Wednesday, January 13, 2010

Newly-Discovered Species of Cricket Pollinates Orchids

Photo courtesy: RBG Kew/Michenau and Fournel

Reunion Island is a French island located in the Indian Ocean east of Madagascar, about 200 km (120 mi) south west of Mauritius, the nearest island.

Claire Micheneau is a Royal Botanic Gardens, Kew-associated PhD student studying how the epiphytic orchid genus Angraecum has adapted to different pollinators on Reunion Island.

While researching orchids on the island, Claire Micheneau noticed that the flowers were being pollinated from an unknown source. Since she was unable to find the culprit during the day, she set up motion-activated cameras and surveilled the flowers at night.

What she discovered was a previously-unknown species of pollinator that was acting in a manner quite contrary to the behaviour of its known relatives. So, what is pollinating the orchids of Reunion Island?

Claire Micheneau had discovered a species of cricket previously unknown to science.

The flowers of the Angraecum genus of orchids. Photo courtesy: RBG Kew

Micheneau was on Reunion studying the Angraecum genus of orchids. This group of flowers became well known for the research Charles Darwin conducted on them in Madagascar. The comet orchid (Angraecum sesquipedale) has a very deep nectar cup that is relatively inaccessible to many pollinators. Darwin hypothesized that they could possibly be pollinated by moths with really long tongues. Many years after his death, Darwin was proved to be correct.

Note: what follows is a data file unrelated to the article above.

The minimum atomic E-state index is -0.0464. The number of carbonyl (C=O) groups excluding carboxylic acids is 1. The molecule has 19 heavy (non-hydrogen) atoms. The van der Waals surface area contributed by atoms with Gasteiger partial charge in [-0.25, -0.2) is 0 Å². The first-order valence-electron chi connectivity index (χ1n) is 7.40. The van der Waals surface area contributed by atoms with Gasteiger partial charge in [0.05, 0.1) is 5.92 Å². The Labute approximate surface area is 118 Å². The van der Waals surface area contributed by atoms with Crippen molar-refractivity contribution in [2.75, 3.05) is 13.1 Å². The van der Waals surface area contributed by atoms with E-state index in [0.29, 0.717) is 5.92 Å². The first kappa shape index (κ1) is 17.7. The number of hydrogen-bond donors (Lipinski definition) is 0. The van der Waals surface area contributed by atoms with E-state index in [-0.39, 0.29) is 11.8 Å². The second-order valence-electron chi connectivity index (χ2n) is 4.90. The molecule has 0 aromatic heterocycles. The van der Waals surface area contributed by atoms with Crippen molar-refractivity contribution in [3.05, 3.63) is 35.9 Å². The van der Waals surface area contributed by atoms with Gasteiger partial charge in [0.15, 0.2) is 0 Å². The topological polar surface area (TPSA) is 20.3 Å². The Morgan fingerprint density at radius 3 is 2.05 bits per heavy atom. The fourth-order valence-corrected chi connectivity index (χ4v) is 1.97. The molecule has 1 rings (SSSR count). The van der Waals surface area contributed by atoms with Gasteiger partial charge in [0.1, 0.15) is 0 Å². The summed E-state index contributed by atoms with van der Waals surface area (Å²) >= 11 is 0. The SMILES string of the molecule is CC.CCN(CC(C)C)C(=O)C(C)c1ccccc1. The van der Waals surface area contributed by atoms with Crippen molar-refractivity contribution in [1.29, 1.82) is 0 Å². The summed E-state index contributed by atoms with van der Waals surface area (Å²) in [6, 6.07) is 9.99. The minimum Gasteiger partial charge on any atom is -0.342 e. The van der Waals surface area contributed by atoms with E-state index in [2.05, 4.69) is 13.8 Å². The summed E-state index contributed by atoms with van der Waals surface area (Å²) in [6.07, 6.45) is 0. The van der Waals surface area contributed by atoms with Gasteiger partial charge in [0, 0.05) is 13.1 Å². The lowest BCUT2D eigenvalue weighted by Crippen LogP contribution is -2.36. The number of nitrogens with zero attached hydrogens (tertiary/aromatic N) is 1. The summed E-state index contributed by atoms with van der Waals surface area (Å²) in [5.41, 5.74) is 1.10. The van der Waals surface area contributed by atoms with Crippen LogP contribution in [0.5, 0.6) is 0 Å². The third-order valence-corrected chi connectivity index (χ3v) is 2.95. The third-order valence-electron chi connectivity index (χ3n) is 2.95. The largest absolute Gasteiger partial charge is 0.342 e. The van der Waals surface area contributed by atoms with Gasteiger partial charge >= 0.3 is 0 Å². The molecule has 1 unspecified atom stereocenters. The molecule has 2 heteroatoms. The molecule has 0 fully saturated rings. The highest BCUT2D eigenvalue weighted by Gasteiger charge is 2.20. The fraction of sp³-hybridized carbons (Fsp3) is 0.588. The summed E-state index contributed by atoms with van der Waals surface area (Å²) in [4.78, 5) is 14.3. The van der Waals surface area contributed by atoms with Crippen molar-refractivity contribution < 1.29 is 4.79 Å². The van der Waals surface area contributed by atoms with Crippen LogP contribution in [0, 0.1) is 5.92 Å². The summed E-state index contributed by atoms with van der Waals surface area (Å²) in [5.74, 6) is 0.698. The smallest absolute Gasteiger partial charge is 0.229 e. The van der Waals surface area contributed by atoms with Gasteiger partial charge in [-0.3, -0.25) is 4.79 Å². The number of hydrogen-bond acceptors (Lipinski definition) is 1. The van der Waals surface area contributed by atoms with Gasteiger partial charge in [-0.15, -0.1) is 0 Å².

On Reunion, however, pollination had remained a mystery because none of the usual agents are present. Micheneau explained that:
We knew from monitoring pollen content in the flowers that pollination was taking place. However, we did not observe it during the day...the moths that are the main Angraecum pollinators on Madagascar are not found on Reunion and until we started our research the pollination of this genus on Reunion had always been an open question.

Micheneau described the feeling of finding that a cricket to be at least partially responsible for pollinating the orchid as “thrilling”. It demonstrates, she explained, a "truly surprising shift in the pollination of Angraecum."

A "raspy cricket" carrying orchid pollen on its head. Photo courtesy: RBG Kew/Michenau and Fournel

The idea that a cricket could be a pollinator was something that had never been considered before because crickets are generally omnivores. Usually, crickets of the Orthoptera order eat plants and other insects.

Micheneau believes that the crickets eat nectar instead of the plants themselves because of the unique environmental conditions on the island. She says, “we think the raspy cricket has evolved to eat nectar to compensate for the general scarcity of other insects on Reunion."

While her research showed that two species of songbirds have also evolved as orchid pollinators, the raspy cricket has proven to be much more effective at the job. Orchids populated by crickets showed higher rates of pollination and fruit set than those frequented by the bird species.

Via TreeHugger

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